The top management at Enron had some excessive privilege. Lay is a son of a Baptist preacher and lived a humble life later changed into money-grabber and started to showing off, trying to make a really big impression. As stated by Cruver, once Lay told his friend,” I don’t want to be rich, I want to be world-class rich.” One time he even joked about giving his wife a $2 million to decorate their new home and his wife, Linda exceeded that budget. As per the writings of Eisenberg, the writer of the book Ignorant & Poor – “The couple borrowed $75 million from the firm that they repaid in stock. Linda Lay fanned the flames of resentment among employees when she broke into tears on the Today Show to claim that the family was broke. This was despite the fact that the Lays owned over 20 properties worth over $30 million.” Through Enron’s period of success, workers also received some of the perks that came with the job. Workers availed benefits such as lavish Christmas parties, aerobic classes, free taxi rides, refreshments, and the services of a concierge (Enron excess, 2002; How Enron let down its employees, 2002)

Fraud

Executives of Enron influenced information unscrupulously in order to preserve their interests and to mislead the public. However, the degree of the deceit is yet to be discovered. The executives and board members together claimed that they had no knowledge of the organization’s off-the-books partnerships developed and managed by Fastow and Kopper (Eisenberg, 2002). Lay and Skilling both were given fair warnings that the organizations bookkeeping approaches were under suspicion. Investigation was carried out to figure out the reasons for Enrons collapse. It was carried out by the Senate Permanent Subcommittee on Investigations and they came to a conclusion that the board members were actually aware of the unlawful activities which were taking place at Eron. Moreover, as stated by Cruver, “Board members specifically waived the conflict of interest clause in the company’s code of ethics that would have prevented the formation of the most troublesome special partnerships.” The employees were promptly moving forward in accordance with the organizations top executives. They stated fictitious profits, concealed expenses, misguided energy regulators etc.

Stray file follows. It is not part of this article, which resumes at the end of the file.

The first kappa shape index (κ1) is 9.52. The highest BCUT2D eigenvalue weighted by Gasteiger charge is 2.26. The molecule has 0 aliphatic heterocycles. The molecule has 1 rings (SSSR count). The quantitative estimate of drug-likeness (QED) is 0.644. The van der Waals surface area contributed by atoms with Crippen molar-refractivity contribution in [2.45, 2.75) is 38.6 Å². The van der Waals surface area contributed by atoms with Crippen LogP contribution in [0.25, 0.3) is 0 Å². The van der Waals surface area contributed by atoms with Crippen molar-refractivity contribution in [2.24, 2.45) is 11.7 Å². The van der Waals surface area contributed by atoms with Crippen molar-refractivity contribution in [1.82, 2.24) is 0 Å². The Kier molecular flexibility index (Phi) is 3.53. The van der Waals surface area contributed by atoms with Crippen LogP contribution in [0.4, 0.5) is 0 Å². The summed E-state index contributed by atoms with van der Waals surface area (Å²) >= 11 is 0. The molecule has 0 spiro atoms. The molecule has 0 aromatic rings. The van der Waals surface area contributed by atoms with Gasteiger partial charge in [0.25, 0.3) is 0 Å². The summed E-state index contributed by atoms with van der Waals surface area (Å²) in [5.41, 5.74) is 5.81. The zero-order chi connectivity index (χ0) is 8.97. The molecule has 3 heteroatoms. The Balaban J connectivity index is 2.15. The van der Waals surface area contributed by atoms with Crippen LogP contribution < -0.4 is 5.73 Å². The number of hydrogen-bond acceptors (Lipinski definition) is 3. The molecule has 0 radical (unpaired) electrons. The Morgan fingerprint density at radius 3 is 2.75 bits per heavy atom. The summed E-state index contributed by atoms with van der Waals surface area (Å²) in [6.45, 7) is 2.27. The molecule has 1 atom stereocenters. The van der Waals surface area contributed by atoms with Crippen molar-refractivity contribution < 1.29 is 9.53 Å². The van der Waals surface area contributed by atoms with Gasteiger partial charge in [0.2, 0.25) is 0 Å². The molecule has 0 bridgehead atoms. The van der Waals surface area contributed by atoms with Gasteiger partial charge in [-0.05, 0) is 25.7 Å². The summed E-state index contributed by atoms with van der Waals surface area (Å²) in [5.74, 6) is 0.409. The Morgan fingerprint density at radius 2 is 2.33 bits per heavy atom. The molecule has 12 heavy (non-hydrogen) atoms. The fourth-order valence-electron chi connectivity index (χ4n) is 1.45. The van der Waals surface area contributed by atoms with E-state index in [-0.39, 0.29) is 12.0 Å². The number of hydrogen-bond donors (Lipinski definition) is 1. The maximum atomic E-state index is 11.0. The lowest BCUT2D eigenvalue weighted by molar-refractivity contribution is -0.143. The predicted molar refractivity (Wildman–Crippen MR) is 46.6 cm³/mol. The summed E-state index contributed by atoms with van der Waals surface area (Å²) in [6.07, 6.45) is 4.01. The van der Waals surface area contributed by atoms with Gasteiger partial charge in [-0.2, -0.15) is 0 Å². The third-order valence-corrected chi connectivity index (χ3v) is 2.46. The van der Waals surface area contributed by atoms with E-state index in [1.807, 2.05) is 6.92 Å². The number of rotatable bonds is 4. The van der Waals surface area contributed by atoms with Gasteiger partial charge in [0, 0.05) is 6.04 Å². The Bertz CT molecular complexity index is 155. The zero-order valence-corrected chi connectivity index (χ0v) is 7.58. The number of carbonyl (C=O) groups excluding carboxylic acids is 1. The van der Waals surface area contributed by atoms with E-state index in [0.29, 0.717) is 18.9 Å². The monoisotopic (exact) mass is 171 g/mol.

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Inconsistent Treatment of Internal and External Stakeholders

The relationship of Enron with its employees and external stakeholders were completely inconsistent. Employees were coerced to invest much of their savings in Enron shares through the retirement plan. Moreover, they were not allowed to sell their shares when Enron shares were in free fall. On the other hand top officials were able to sell their stocks as they desired. According to Barreveld, writer of the book The Enron Collapse: Creative Accounting, Wrong Economics or Criminal Acts?, “Five-hundred officials received “retention bonuses” totaling $55 million at the same time laid off workers received only a fraction of the severance pay they had been promised.”

Friends of Enron were treated as royals. To illustrate, Enron made political donations in order to receive favourable treatment from government agencies. Executives made considerable donations to members of the House and Senate of both Democratic and Republican members and the highest contributor for the Bush campaign was Kenneth Lay. Consequently, the company got the opportunity to nominate favourable candidates for the Security Exchange Commission (SEC) and the Federal Energy Regulatory Commission (FERC). Federal officials along with the foreign government got involved to stimulate Enron projects, and representatives of Enron played a vital role in positioning federal energy policy that facilitated the removal of regulations of additional energy markets. However, if anyone was considered to be against Enrons interests could anticipate reprisal. At one time, to force Merrill Lynch to fire an analyst who sold out Enrons’ stock, Lay pulled out an underwriting deal. As mentioned by Cruver, Skilling called one analyst an “asshole” when he questioned the company’s performance during a conference call.

Loyalties Misplaced

Enron authorities put their faithfulness to themselves over those of every other person with a stake in the organization’s destiny — investors, colleagues, rate payers, nearby networks, outside governments, etc. They likewise double-crossed the trust of the individuals who worked for them. Workers obviously had faith in the organization and in Lay’s hopeful declarations. In August 2001, for instance, he announced ‘I have never rested easy thinking about the prospects for the organization’ (Cruver, 2003, p. 91). In late September, only weeks previously the organization crumbled, he urged workers to ‘talk up the stock’ in light of the fact that ‘the organization is on a very basic level sound’ (Fox, 2003, p. 252). These admonishments came even as he was dumping his very own offers. The feeling of selling out experienced by Enron workers just added to the torment of losing their positions and retirement funds.